Baseline testing modules and parameters for concussions are a necessity. Looking at specific metrics and symptoms directly correlated with an individual who has suffered trauma is an excellent way to identify and address the problem. However, the current testing is not as good as it could be. The American Academy of Pediatrics cites that “11% to 35% of athletes could avoid detection when intentionally performing poorly on Computerized Neurocognitive Tests (CNTs), “leading to prematurely returning to regular activities and increasing their risk of a repeat injury.” The biggest issue with concussion baseline testing is that it fails to consider how individualized concussions are. Concussions signs and symptoms can vary widely from player to player. Current diagnostic methods place all players under the same umbrella and treat them practically the same regardless of the specific symptoms they are experiencing. Unfortunately, some athletes display no physical impairment, leading medical professionals and trainers to assume that the concussion has subsided while there is still a significant amount of cognitive impairment. Rather than relying on testing based on common concussion symptoms, testing should be performed around the individual, devoting more attention to the areas where athletes present the most significant symptoms.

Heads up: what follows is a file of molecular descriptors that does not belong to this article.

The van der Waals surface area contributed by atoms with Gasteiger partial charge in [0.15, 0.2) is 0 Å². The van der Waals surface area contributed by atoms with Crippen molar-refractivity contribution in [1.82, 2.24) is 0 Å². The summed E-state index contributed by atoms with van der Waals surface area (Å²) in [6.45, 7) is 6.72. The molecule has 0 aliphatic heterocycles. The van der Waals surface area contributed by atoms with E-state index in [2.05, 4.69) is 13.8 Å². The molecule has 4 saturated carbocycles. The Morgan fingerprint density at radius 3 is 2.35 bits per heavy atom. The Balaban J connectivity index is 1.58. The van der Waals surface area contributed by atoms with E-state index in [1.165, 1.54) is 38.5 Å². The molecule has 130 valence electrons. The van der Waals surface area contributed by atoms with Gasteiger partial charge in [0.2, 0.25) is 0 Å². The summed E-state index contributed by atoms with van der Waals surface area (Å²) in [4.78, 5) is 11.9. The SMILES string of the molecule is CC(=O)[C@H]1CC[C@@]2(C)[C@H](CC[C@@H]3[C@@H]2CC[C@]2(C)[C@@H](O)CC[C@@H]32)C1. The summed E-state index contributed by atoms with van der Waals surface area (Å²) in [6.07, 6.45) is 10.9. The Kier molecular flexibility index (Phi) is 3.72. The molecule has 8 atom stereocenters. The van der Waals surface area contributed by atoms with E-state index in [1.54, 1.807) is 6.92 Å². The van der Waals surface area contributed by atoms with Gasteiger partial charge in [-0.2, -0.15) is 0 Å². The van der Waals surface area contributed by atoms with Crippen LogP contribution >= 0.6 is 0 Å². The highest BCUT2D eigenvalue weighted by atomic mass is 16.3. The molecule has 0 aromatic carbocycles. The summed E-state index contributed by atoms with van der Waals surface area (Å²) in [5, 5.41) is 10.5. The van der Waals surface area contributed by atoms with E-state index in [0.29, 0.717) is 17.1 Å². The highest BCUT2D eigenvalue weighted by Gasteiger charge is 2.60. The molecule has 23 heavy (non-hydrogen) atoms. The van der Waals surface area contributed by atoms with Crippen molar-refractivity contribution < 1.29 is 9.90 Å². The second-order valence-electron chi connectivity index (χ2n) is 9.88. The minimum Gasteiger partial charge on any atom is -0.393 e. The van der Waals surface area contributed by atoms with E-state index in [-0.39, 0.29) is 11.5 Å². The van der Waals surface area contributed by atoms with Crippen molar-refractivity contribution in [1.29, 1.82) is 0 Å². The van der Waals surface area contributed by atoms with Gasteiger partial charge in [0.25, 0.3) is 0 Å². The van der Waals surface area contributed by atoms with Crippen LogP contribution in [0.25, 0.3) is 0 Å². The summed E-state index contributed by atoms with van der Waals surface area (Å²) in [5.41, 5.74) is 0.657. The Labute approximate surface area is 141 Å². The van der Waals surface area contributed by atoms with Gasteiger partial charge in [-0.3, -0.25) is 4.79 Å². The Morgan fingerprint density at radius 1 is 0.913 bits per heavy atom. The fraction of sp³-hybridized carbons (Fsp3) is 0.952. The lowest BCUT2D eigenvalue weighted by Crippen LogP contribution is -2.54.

At the youth level, it takes a combined effort between players, parents, and coaches to get it right. To develop improved concussion protocols, education is an essential ingredient. For more information on concussions, please visit www United Brain Association .org and check out our Brain Resources and our Series on Concussion and Sports. We must adapt and continually improve the management of concussions, especially at the youth level. We should follow the science and implement any and all preventative and protective measures to maximize player safety and minimize the incidence and effects of concussions.
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